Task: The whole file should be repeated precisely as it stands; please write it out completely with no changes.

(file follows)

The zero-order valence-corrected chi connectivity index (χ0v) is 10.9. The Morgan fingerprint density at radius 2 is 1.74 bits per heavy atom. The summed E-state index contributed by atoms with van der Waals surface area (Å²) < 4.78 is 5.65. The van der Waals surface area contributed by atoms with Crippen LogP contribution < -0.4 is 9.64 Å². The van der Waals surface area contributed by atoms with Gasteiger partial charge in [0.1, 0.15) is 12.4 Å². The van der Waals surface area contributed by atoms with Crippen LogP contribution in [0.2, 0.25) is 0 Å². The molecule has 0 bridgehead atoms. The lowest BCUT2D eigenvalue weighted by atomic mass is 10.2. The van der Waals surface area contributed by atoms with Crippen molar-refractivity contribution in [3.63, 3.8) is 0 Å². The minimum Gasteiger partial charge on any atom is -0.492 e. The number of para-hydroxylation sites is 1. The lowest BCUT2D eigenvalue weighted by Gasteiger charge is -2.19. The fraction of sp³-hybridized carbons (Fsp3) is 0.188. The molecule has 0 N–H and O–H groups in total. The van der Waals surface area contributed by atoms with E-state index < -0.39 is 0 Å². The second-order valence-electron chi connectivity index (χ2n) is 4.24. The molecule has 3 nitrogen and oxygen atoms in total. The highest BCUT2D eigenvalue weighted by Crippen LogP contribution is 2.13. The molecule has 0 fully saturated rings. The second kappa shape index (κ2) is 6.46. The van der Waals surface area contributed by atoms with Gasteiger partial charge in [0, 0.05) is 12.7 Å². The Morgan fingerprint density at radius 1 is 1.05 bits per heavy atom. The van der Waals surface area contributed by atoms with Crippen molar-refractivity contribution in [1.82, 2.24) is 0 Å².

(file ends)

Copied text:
The zero-order valence-corrected chi connectivity index (χ0v) is 10.9. The Morgan fingerprint density at radius 2 is 1.74 bits per heavy atom. The summed E-state index contributed by atoms with van der Waals surface area (Å²) < 4.78 is 5.65. The van der Waals surface area contributed by atoms with Crippen LogP contribution < -0.4 is 9.64 Å². The van der Waals surface area contributed by atoms with Gasteiger partial charge in [0.1, 0.15) is 12.4 Å². The van der Waals surface area contributed by atoms with Crippen LogP contribution in [0.2, 0.25) is 0 Å². The molecule has 0 bridgehead atoms. The lowest BCUT2D eigenvalue weighted by atomic mass is 10.2. The van der Waals surface area contributed by atoms with Crippen molar-refractivity contribution in [3.63, 3.8) is 0 Å². The minimum Gasteiger partial charge on any atom is -0.492 e. The number of para-hydroxylation sites is 1. The lowest BCUT2D eigenvalue weighted by Gasteiger charge is -2.19. The fraction of sp³-hybridized carbons (Fsp3) is 0.188. The molecule has 0 N–H and O–H groups in total. The van der Waals surface area contributed by atoms with E-state index < -0.39 is 0 Å². The second-order valence-electron chi connectivity index (χ2n) is 4.24. The molecule has 3 nitrogen and oxygen atoms in total. The highest BCUT2D eigenvalue weighted by Crippen LogP contribution is 2.13. The molecule has 0 fully saturated rings. The second kappa shape index (κ2) is 6.46. The van der Waals surface area contributed by atoms with Gasteiger partial charge in [0, 0.05) is 12.7 Å². The Morgan fingerprint density at radius 1 is 1.05 bits per heavy atom. The van der Waals surface area contributed by atoms with Crippen molar-refractivity contribution in [1.82, 2.24) is 0 Å².